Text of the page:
The U.S. government does not represent the interests of the majority of the country’s citizens, but is instead ruled by those of the rich and powerful, a new study from Princeton and Northwestern universities has concluded.

The report, “Testing Theories of American Politics: Elites, Interest Groups, and Average Citizens” (PDF), used extensive policy data collected between 1981 and 2002 to empirically determine the state of the U.S. political system.

After sifting through nearly 1,800 U.S. policies enacted in that period and comparing them to the expressed preferences of average Americans (50th percentile of income), affluent Americans (90th percentile), and large special interests groups, researchers concluded that the U.S. is dominated by its economic elite.



  1. Thomas L Sutherland says:

    Mr. Bobbo,

    There are too many questions and ideas floating around, many of them sprouting from my own posts. Let us please stick to one. I suggest the top of the list.

    >>>Currency Debasement as or as not the same as taxation.

    Here are a series of statements I find to be true and logical. Please take them at face value. Somewhere along this trail, we diverge. I am not attempting to hide any special meaning in between the lines. I am not trying to set you up for a trap. I am attempting to see where we diverge. Please indicate where.

    If currency maintains its value, any growth in the economy should be the result of true growth (production increases) and not an apparent increase due to an increase in the number of dollars in circulation.

    As long as government does not grow in size, the percentage of the GDP collected in tax revenue used to fund the government will be adequate from year to year. We shall assume there are no emergency measures encountered.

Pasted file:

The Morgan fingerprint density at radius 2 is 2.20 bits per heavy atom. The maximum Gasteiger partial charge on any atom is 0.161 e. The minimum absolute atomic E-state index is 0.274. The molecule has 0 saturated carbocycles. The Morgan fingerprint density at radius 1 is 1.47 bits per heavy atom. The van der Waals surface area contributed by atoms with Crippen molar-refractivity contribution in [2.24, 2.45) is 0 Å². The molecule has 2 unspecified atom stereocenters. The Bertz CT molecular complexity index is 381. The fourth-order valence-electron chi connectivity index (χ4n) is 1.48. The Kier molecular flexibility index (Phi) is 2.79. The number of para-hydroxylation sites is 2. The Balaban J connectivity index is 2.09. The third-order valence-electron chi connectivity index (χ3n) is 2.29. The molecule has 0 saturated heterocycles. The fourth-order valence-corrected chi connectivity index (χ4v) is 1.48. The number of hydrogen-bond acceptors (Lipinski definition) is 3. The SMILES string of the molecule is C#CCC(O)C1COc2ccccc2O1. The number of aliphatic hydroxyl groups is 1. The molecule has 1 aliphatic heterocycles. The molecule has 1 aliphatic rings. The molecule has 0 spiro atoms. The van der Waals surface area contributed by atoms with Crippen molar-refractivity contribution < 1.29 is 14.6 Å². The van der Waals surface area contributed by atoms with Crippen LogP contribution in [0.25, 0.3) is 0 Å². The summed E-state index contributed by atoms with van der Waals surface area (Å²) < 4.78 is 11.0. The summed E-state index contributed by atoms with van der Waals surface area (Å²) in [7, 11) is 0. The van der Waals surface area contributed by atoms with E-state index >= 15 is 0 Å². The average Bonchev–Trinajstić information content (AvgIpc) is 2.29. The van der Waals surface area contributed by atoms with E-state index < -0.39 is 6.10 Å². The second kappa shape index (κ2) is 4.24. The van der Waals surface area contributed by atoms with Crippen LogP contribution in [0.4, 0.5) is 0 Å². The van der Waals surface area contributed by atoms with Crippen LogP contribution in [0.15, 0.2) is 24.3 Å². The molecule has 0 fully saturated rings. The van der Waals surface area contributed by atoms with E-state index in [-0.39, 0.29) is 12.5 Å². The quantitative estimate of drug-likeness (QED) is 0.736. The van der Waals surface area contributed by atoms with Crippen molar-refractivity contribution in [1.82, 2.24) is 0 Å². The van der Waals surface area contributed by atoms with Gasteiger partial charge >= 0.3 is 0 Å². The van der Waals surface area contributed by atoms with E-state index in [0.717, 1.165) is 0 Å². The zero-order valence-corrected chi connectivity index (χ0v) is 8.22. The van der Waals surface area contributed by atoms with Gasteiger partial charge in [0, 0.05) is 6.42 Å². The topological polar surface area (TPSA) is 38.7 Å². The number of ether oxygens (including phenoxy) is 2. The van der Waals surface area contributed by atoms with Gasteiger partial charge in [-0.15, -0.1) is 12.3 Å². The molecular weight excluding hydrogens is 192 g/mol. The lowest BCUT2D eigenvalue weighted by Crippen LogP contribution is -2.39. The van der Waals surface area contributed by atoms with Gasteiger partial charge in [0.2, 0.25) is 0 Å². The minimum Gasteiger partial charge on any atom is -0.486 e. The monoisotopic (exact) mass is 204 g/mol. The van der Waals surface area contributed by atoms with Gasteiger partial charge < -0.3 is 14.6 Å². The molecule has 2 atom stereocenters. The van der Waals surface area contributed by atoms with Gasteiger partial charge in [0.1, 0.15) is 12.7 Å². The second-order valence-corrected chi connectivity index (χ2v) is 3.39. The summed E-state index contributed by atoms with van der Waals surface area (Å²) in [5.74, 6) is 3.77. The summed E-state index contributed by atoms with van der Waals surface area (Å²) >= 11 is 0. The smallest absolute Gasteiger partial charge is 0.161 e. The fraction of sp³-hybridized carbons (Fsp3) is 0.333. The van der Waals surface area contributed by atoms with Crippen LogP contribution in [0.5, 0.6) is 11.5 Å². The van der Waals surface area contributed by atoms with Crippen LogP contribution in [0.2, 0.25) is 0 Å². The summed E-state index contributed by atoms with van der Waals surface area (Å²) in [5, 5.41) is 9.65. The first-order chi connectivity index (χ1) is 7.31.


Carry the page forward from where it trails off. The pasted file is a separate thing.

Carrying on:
Inflation is shorthand for Inflation of the Money Supply. Increased costs are a symptom, not the cause, of inflation.

    As inflation affects the value of money, companies/individuals requiring payment for services/goods increase their prices to compensate for their own lost wealth. This means the percentage of the GDP collected in tax revenue will no longer continue to fund the same amount of government services. There are not enough dollars.

    The government solves this problem by borrowing money to pay the increased costs. Now these companies/individuals make more dollars because the government can pay them. But as the tax rate is the same, the government’s revenue collection, in dollars, increases appropriately as well. Therefore, the government’s services are not reduced. They are still able purchase x man-hours of goods and services.

    So even in a fiat currency situation, as long as taxes remain steady, and government spending does not increase, and all other things remain equal (salaries keep up with inflation, etc.), the economy effectively moves along in steady state. Any growth outside of inflation is true growth.

    Let’s not worry about the persistent debt just yet.

    Do you agree with these statements?

    TS